With the exception of truly dangerous situations, let your friend be the one to decide who knows the details about her marriage. Anything else (even when shared in the form of a “prayer request”) is considered gossip, which is sinful, unhelpful, and often destructive.

9.)Check in with her often.

Don’t assume that “no news is good news.” She may need some space from time to time, but it never hurts to ask her how she’s doing. Because she may face bouts of embarrassment, and may even be tempted to believe that she is overburdening you with her problems, reaching out to her assures her of your care and concern.

10.)Trust God’s leading and His provision.

If God is calling you to this task, He will equip you for it in every moment (Hebrews 13:20-21). If He led you to it, He will lead you through it (Psalm 32:8). These are not empty cliches. They are promises from God Himself, just waiting for you to claim them.

In helping a friend with her troubled marriage, you’re being asked to show the toughest kind of love that exists in a friendship – the kind that knows the mess and loves anyway, and the kind that balances truth and grace by the power of the Holy Spirit. It won’t be an easy path, but it’s a privilege to be invited to walk with a loved one during a season of difficulty.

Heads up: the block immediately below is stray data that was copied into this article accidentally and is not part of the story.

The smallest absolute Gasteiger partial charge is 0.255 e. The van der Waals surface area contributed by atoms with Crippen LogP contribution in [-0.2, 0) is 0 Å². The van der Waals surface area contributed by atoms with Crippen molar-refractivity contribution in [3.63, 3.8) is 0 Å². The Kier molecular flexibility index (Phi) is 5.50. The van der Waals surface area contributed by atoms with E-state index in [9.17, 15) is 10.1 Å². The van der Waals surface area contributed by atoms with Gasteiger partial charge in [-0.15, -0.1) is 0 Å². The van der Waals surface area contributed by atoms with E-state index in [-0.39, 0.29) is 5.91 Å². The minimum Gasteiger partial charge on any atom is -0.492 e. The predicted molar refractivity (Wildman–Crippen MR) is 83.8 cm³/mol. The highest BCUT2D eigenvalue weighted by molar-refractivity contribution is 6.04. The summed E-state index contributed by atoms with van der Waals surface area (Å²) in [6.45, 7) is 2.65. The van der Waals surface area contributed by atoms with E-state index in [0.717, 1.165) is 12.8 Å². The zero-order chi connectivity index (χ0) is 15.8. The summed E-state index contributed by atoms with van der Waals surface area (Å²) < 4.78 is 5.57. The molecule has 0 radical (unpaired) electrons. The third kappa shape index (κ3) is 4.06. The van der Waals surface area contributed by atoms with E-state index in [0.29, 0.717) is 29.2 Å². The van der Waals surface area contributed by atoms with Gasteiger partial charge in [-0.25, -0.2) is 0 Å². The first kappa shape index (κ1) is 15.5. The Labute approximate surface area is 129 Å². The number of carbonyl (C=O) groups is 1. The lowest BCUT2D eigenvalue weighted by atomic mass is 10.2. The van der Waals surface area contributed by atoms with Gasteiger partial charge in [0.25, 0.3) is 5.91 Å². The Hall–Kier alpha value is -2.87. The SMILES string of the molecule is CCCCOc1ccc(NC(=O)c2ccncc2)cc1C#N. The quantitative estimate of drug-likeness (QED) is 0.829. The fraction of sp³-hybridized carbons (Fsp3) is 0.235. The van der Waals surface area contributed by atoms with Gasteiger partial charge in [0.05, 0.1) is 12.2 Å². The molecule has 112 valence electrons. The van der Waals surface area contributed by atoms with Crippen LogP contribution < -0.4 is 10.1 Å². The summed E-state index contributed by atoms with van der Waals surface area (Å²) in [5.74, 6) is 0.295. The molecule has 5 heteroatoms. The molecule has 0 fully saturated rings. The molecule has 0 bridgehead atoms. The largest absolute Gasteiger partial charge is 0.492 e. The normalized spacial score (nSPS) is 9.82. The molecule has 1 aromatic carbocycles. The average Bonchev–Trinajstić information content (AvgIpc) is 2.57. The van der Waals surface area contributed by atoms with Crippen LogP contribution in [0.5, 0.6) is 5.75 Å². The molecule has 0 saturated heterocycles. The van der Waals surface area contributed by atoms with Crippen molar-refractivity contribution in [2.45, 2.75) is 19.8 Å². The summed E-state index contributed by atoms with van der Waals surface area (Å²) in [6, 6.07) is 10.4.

Now may the God of peace who brought again from the dead our Lord Jesus, the great Shepherd of the sheep, by the blood of the eternal covenant, equip you with everything good that you may do His will, working in us that which is pleasing in His sight, through Jesus Christ, to whom be glory forever and ever. Amen. (Hebrews 13:20-21)

Other posts you’ll love:


Want more encouragement in your Christian walk?

My 30-day devotional, Drawing Near: 30 Days Toward Intimacy With God, is now available on Amazon! Drawing Near 3D cover
Blessed by this? Please share!Share on FacebookPin on PinterestShare on Google+Tweet about this on TwitterShare on StumbleUpon

2 Replies to “Helping a Christian Friend With a Troubled Marriage”

  1. Dawn

    Thank you for writing this. This is really helpful advice. I appreciate the God centered approach you take to helping a friend with marriage problems.


Leave a Reply

Your email address will not be published. Required fields are marked *